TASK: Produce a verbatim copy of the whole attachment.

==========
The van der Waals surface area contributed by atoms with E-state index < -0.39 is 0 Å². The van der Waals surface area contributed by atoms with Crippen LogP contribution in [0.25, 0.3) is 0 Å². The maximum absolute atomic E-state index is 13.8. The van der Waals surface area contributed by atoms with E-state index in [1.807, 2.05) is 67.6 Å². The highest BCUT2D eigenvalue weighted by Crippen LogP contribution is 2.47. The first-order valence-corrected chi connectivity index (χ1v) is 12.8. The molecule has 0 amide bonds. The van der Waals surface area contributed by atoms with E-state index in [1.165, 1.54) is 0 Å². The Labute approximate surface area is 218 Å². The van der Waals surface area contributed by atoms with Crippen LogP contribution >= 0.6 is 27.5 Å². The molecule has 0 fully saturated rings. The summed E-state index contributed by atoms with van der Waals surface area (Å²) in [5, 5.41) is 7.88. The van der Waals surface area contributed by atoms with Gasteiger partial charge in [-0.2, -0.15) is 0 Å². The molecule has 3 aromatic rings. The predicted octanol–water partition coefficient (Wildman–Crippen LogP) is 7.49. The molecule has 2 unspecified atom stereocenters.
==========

The van der Waals surface area contributed by atoms with E-state index < -0.39 is 0 Å². The van der Waals surface area contributed by atoms with Crippen LogP contribution in [0.25, 0.3) is 0 Å². The maximum absolute atomic E-state index is 13.8. The van der Waals surface area contributed by atoms with E-state index in [1.807, 2.05) is 67.6 Å². The highest BCUT2D eigenvalue weighted by Crippen LogP contribution is 2.47. The first-order valence-corrected chi connectivity index (χ1v) is 12.8. The molecule has 0 amide bonds. The van der Waals surface area contributed by atoms with E-state index in [1.165, 1.54) is 0 Å². The Labute approximate surface area is 218 Å². The van der Waals surface area contributed by atoms with Crippen LogP contribution >= 0.6 is 27.5 Å². The molecule has 0 fully saturated rings. The summed E-state index contributed by atoms with van der Waals surface area (Å²) in [5, 5.41) is 7.88. The van der Waals surface area contributed by atoms with Gasteiger partial charge in [-0.2, -0.15) is 0 Å². The molecule has 3 aromatic rings. The predicted octanol–water partition coefficient (Wildman–Crippen LogP) is 7.49. The molecule has 2 unspecified atom stereocenters.